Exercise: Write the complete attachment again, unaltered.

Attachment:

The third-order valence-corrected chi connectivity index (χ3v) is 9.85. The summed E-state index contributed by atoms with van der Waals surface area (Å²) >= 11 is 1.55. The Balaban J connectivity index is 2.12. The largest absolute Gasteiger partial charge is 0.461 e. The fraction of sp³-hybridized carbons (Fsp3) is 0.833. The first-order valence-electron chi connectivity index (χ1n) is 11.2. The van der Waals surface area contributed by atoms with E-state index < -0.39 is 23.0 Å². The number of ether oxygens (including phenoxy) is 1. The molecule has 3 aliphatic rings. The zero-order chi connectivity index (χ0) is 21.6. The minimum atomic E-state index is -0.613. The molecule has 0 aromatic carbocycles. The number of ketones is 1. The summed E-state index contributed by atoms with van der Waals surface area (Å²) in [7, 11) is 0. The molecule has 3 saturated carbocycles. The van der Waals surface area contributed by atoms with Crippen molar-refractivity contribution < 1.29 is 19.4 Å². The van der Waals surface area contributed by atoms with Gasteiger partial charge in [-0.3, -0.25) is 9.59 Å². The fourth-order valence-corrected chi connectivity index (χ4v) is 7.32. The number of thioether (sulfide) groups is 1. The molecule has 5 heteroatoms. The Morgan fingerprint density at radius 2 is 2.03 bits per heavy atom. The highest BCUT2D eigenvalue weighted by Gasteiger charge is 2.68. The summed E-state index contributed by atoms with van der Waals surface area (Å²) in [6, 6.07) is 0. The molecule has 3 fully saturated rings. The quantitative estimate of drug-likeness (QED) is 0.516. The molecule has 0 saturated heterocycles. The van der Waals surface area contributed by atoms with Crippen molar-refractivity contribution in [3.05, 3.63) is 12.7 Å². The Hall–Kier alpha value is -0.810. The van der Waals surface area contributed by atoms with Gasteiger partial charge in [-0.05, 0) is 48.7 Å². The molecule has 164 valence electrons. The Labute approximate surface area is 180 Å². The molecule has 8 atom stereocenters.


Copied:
The third-order valence-corrected chi connectivity index (χ3v) is 9.85. The summed E-state index contributed by atoms with van der Waals surface area (Å²) >= 11 is 1.55. The Balaban J connectivity index is 2.12. The largest absolute Gasteiger partial charge is 0.461 e. The fraction of sp³-hybridized carbons (Fsp3) is 0.833. The first-order valence-electron chi connectivity index (χ1n) is 11.2. The van der Waals surface area contributed by atoms with E-state index < -0.39 is 23.0 Å². The number of ether oxygens (including phenoxy) is 1. The molecule has 3 aliphatic rings. The zero-order chi connectivity index (χ0) is 21.6. The minimum atomic E-state index is -0.613. The molecule has 0 aromatic carbocycles. The number of ketones is 1. The summed E-state index contributed by atoms with van der Waals surface area (Å²) in [7, 11) is 0. The molecule has 3 saturated carbocycles. The van der Waals surface area contributed by atoms with Crippen molar-refractivity contribution < 1.29 is 19.4 Å². The van der Waals surface area contributed by atoms with Gasteiger partial charge in [-0.3, -0.25) is 9.59 Å². The fourth-order valence-corrected chi connectivity index (χ4v) is 7.32. The number of thioether (sulfide) groups is 1. The molecule has 5 heteroatoms. The Morgan fingerprint density at radius 2 is 2.03 bits per heavy atom. The highest BCUT2D eigenvalue weighted by Gasteiger charge is 2.68. The summed E-state index contributed by atoms with van der Waals surface area (Å²) in [6, 6.07) is 0. The molecule has 3 fully saturated rings. The quantitative estimate of drug-likeness (QED) is 0.516. The molecule has 0 saturated heterocycles. The van der Waals surface area contributed by atoms with Crippen molar-refractivity contribution in [3.05, 3.63) is 12.7 Å². The Hall–Kier alpha value is -0.810. The van der Waals surface area contributed by atoms with Gasteiger partial charge in [-0.05, 0) is 48.7 Å². The molecule has 164 valence electrons. The Labute approximate surface area is 180 Å². The molecule has 8 atom stereocenters.